A couple of weekends ago, I drove past an old drive-in theater south of Kansas City that had been closed for some time. The screen was torn down. The grass in the field was quite high. And all that really remained was the old concession stand, which was a cylinder shaped building with peeling paint. I wish I would have stopped to take a photo of it because it really brought back a lot of memories.

I miss drive-in theaters. I miss getting there early with a carload of friends to stake out the best available parking spot. I miss rolling down the window and then rolling it back up again to secure the speaker inside the car. I miss walking through row after row of cars to get to the concession stand. I miss the opportunity to laugh as loud as you want to, and as often as you want to, without being concerned about bothering somebody else. I miss seeing children playing on the playground below the screen. I miss the double and triple features that drive-ins used to offer. I miss getting home at 2:00 or 3:00 AM after the double and triple features were finally over.

The last drive-in theater in the metro area in which I live closed in 2007. I wish I had taken better advantage of it before it did close. The last movie I remember seeing at a drive-in was Purple Rain, which, if my memory is correct, came out in 1984—the year I graduated from high school.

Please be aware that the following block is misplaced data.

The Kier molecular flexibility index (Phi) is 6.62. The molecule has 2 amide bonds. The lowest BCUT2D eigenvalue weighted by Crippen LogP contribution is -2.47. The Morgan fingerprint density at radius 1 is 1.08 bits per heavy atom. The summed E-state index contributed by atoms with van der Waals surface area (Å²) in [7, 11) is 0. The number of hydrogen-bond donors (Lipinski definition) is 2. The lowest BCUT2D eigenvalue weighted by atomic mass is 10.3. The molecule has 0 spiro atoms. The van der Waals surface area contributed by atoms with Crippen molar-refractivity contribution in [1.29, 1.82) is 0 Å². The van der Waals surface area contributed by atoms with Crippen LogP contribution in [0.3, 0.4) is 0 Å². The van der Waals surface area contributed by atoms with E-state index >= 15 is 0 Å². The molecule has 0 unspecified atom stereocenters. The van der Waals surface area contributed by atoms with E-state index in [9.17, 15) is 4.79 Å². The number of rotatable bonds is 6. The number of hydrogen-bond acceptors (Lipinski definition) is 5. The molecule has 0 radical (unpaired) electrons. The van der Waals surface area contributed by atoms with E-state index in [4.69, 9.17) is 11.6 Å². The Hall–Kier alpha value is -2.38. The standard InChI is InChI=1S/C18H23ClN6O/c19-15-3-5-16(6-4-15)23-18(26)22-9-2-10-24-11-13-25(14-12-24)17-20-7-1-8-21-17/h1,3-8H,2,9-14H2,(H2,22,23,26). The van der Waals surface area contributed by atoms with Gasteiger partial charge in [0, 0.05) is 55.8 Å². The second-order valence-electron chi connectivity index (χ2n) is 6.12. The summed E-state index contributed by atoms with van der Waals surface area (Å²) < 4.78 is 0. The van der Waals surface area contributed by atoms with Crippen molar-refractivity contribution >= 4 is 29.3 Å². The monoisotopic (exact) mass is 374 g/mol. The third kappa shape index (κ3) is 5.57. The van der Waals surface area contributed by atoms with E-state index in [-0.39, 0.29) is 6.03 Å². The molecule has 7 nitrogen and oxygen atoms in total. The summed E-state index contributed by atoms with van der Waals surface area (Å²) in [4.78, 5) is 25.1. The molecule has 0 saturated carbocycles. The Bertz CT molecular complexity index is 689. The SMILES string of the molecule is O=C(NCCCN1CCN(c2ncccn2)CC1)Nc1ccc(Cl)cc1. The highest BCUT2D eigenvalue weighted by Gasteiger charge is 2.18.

I did a little searching and found this website that says there are 494 drive-ins that are currently open in the United States. At one time there was 4,000 to 5,000 in operation. The same website says that there are only two drive-ins remaining in Nebraska—neither of which are anywhere near where I live. It sounds sort of crazy, but I wouldn’t mind going to visit one anyway, making a weekend out of it. And it would be even more fun if they were showing showing three classic movies in a row from the 80s.

Thursday, June 18, 2009

On Summer

I know that summer doesn’t officially begin until this weekend, but when the temperature is hitting 91 degrees, I don’t think we can call that spring, can we? My thoughts about summer:

  • Reading.
  • Cookouts.
  • Watching friends play softball (I retired after rupturing my Achilles tendon).
  • Wimbledon.
  • July 4 celebrations.
  • The summer movie-going season.
  • Fishing.
  • Going for ice cream.
  • It lasts too long.
  • It’s way too hot (about 40 degrees hotter than I prefer).
  • Bugs, more specifically, bees.
What I Miss:
  • Going to the drive-in theater.
  • Taking one my nieces to an amusement park when she was small. She’d squeal on the rides, and demand my attention, and I loved it.